Episode PremiereNovember 08, 2005
Show Period2004 - 2012
Production CompanyHeel and Toe, Shore Z, Bad Hat Harry
Cast and Crew
ScreenwriterThomas L. Moran
- Hugh Laurie as Dr. Gregory House
- Lisa Edelstein as Dr. Lisa Cuddy
- Omar Epps as Dr. Eric Foreman
- Robert Sean Leonard as Dr. James Wilson
- Jennifer Morrison as Dr. Allison Cameron
- Jesse Spencer as Dr. Robert Chase
- Olivia Wilde as Dr. Remy Hadley / Thirteen
- Peter Jacobson as Dr. Chris Taub
- Kal Penn as Dr. Lawrence Kutner
- Odette Yustman as Dr. Jessica Adams
- Odette Annable
- Charlyne Yi
- R. Lee Ermey
- Vicellous Shannon
- Clifton Powell
- Wil Horneff
- Matt McKenzie
- Diane Baker
- Brian D. Johnson
Carnell Hall and his father Ken celebrate Carnell's graduation from Princeton. Ken thinks Carnell's mother would have been so proud of him. That night, Carnell enjoys one last frat party. He begins to feel a series of electric shocks before convulsing on the floor.
Wilson leads House's team through Carnell's symptoms -- painful shocks, headaches, nausea and drowsiness. House glances at the board and immediately tosses off possible explanations. Wilson shoots down each with already completed test results. Aside from the obvious diseases, House thinks something is missing. They need to find out what it is.
Cameron, Chase and Foreman run a battery of tests, but still come up empty. They report to House that there is nothing missing. House directs them to examine the fatal car accident that killed the patient's mother several years ago. In broad daylight, she veered off a straight road. House wants a DNA analysis.
Foreman swabs the inside of Carnell's cheek and tells him they're checking for NF2, an inherited disease that causes abnormal growths on the cranial nerves. The doctors witness Carnell defecating in his bed, but he had no idea that he did it. He didn't feel a thing. Back in House's office, sphincter paralysis has been added to the white board. That, combined with shocks, usually equals Miller Fisher syndrome. Yet Chase points out that a stool sample testing negative for botulinism rules that out. Foreman mentions that the DNA test revealed no NF2 markers.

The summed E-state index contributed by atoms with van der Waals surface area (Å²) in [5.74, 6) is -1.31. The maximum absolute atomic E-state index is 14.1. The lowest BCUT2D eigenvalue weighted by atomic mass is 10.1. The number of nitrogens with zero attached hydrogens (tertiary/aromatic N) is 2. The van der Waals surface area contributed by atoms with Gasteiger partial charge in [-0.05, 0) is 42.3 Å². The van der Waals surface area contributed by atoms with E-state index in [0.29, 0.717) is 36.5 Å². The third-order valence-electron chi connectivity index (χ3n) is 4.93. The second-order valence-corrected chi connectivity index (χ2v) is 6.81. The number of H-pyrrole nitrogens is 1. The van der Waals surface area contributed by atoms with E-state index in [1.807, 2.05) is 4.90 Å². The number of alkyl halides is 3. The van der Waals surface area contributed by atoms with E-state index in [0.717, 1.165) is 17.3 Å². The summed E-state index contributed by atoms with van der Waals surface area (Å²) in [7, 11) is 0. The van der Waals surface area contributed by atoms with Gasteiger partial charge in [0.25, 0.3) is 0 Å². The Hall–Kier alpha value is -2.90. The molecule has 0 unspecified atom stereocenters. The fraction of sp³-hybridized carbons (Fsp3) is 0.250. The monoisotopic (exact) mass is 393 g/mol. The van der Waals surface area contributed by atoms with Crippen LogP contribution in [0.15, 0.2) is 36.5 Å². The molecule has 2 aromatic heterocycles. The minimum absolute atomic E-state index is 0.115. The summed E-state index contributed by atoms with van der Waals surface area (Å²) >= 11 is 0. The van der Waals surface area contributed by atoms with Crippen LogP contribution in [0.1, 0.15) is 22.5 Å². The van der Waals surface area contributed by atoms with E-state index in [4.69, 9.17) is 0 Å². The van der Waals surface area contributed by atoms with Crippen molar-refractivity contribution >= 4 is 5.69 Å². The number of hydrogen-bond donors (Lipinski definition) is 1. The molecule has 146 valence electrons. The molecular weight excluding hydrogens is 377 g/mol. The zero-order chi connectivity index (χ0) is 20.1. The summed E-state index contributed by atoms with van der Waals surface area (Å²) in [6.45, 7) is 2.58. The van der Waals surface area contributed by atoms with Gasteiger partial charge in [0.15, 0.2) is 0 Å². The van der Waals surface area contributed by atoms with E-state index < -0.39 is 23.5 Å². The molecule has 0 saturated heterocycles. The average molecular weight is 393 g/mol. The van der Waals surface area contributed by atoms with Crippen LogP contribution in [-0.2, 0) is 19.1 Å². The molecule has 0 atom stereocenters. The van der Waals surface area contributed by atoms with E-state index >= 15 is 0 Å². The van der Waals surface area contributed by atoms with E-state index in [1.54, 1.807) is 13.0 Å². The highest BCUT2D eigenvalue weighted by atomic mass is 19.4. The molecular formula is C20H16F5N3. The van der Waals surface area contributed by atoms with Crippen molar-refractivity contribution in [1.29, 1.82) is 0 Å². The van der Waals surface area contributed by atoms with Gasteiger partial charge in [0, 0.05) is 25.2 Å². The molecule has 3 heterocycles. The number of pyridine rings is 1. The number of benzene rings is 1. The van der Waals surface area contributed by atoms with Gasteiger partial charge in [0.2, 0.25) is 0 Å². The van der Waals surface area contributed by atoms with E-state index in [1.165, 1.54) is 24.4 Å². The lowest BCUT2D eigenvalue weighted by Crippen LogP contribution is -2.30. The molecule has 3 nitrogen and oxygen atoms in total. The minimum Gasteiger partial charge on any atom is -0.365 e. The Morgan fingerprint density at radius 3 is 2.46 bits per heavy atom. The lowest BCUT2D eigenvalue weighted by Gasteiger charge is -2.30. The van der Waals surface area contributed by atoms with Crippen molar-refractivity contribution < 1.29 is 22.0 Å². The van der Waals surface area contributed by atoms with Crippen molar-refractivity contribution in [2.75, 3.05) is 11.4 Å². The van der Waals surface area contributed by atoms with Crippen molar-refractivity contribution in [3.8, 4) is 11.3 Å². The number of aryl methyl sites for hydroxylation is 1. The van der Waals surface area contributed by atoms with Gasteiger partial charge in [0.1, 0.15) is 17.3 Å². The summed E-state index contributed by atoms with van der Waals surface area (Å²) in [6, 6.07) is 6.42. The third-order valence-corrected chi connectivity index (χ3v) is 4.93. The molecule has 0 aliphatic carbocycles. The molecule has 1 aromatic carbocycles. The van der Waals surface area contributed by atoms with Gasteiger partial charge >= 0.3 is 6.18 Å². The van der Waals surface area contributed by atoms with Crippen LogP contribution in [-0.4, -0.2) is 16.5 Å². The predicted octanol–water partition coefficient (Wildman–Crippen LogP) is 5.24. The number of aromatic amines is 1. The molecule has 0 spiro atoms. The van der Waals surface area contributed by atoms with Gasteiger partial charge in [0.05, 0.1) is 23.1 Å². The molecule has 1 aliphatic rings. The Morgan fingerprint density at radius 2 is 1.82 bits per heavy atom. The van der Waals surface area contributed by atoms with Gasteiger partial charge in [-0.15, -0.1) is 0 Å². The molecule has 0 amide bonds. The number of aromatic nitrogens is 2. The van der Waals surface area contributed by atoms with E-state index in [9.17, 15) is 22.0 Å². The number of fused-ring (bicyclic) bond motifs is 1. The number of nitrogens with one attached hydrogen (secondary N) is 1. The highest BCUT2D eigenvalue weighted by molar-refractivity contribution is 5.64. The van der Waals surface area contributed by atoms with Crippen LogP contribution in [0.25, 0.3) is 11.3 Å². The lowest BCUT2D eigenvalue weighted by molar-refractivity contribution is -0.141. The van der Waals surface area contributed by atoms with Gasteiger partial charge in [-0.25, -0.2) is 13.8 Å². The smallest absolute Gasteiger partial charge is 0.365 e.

Foreman throws out transverse myelitis, which could have caused the symptoms. They don't know, however, what is causing the transverse myelitis. Foreman wonders if the infection is gone but the memory of it remains in the body -- as in molecular mimicry. House likes this idea, and orders an immunoglobulin level and an electrophoresis.
House gets a call from his own mother. She and his father have a long layover in Newark, but House tells her that he already has dinner plans. While Foreman and Chase draw cerebrospinal fluid from Carnell, Cameron peels off and tells Wilson about the House parents coming to town. She wants him to invite them as a surprise.
Carnell asks his father to get him a soda. While he's gone, Carnell confesses to the doctors that he recently went to Jamaica with some friends. House thinks maybe Carnell got exposed to some pesticides, possibly through smoking marijuana. House orders them to start Carnell on an IV of pralidoxime. Foreman chafes because there is no evidence to support a poisoning diagnosis.
In the parking lot that night, House accuses Wilson of going behind his back to invite his parents over for dinner. Wilson reluctantly admits that he did. If House doesn't tell his parents the truth, then Wilson plans to see him at seven for dinner.